I encourage you to get screened because it’s a key step in early detection.  To prevent oral cancer, avoid tobacco and alcohol, and talk to your doctor about the HPV vaccine.  Men are twice as likely to get oral cancer than women. Smokers and excessive alcohol drinkers older than 50 are the most at-risk.  All it takes is three to seven minutes to get screened.  Everyone over the age of 18 should get checked annually, according to The Oral Cancer Foundation.

Free Screenings

As a cancer survivor, and a health care professional, I understand the importance of early detection and treatment.  To help better understand the screening process, I created a short video that demonstrates how it works, click here.  The process is painless and quick, and it doesn’t cost a thing.  I’m available to answer your questions, so don’t hesitate to call my office.  You can schedule an appointment by dialing 864-520-2942 or you can book online.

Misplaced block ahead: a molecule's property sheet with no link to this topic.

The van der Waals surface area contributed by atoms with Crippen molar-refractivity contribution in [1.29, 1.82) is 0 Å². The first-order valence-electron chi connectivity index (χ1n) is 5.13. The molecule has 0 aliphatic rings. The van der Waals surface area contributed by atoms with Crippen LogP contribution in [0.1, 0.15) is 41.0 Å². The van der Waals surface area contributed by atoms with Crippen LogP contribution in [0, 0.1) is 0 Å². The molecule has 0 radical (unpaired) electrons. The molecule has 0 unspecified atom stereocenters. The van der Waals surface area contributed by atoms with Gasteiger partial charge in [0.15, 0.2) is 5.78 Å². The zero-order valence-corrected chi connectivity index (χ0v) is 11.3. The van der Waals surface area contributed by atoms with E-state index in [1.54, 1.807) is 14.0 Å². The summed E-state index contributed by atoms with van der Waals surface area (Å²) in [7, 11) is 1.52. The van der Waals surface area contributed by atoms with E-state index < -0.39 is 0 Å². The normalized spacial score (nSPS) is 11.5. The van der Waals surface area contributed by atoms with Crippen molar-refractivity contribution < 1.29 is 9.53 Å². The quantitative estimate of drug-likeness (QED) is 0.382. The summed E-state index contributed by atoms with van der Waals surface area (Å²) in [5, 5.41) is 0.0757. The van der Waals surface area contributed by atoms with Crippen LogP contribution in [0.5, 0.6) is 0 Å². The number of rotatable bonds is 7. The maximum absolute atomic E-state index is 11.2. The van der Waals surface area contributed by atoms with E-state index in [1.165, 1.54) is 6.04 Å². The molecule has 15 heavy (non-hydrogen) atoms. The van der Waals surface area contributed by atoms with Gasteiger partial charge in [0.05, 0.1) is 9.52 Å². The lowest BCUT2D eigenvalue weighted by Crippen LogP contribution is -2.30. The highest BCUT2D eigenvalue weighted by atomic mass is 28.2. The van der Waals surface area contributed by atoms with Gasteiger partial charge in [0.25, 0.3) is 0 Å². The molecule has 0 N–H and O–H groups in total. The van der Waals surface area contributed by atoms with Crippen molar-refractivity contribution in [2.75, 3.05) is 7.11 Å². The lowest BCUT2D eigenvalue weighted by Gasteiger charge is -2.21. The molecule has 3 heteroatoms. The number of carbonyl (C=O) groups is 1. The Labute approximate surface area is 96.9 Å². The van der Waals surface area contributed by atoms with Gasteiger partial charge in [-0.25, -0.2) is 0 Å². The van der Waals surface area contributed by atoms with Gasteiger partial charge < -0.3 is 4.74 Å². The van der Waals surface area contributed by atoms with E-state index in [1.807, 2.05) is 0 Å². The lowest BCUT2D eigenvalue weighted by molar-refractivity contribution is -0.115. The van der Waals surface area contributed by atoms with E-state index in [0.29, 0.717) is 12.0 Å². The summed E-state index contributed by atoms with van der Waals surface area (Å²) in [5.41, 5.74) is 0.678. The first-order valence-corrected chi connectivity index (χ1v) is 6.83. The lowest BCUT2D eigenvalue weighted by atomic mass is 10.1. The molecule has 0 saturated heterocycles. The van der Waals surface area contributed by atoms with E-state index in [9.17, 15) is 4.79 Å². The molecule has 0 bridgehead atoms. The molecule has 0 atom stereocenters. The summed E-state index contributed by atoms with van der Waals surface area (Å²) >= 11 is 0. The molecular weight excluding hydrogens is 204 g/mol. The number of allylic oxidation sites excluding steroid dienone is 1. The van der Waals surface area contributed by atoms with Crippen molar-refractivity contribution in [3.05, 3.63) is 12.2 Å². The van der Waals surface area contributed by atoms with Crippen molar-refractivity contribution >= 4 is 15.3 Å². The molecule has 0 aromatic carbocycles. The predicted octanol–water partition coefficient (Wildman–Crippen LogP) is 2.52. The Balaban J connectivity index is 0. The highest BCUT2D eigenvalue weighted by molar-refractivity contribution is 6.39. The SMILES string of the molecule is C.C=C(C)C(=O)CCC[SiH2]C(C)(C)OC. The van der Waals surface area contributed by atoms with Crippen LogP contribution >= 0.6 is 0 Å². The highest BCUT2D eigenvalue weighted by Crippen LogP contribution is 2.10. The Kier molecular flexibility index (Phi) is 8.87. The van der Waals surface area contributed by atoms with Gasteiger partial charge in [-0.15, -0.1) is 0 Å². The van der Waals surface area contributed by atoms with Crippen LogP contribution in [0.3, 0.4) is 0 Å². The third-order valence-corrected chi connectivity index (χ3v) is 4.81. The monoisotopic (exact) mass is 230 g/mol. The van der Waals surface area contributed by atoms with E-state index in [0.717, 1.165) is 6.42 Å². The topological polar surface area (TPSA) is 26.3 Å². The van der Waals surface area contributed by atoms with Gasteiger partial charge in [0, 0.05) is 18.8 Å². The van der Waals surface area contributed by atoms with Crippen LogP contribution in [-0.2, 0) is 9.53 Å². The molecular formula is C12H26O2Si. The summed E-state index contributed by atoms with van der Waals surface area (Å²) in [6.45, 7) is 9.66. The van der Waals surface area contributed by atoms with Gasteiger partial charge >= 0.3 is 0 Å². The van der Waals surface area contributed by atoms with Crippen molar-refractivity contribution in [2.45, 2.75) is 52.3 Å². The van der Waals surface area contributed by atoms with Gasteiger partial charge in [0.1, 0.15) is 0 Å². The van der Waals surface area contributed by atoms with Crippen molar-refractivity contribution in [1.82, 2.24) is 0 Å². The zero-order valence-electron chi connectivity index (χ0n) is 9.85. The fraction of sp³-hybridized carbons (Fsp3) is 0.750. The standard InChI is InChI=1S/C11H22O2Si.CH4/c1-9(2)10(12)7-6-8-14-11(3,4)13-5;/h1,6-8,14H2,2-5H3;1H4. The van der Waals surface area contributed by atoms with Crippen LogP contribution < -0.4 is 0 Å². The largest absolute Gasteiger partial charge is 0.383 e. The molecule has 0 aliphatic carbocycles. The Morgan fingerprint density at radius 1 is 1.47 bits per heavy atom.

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flossing, dental checkup, Children's Dental Health Month

Children’s Dental Health Month

Children’s Dental Health Month

February is National Children’s Dental health Month, so it’s a good time to talk about building healthy habits from an early age.

Teaching kids to properly care for their teeth will help them develop healthy habits from the start, and not struggle to brush and floss regularly, like most adults.

Tooth Decay

Dental disease is preventable, and prevention is always better than treatment.

Children’s Dental Health Month is a time to raise awareness that cavities can be prevented, and healthy habits begin at home with parents and caregivers.

Tooth decay, which we also call cavities, is the most common chronic disease in children.  Kids get cavities because they’re not brushing properlyTheir diets may also contain too much sugar.

Dental Checkup, brushing and flossing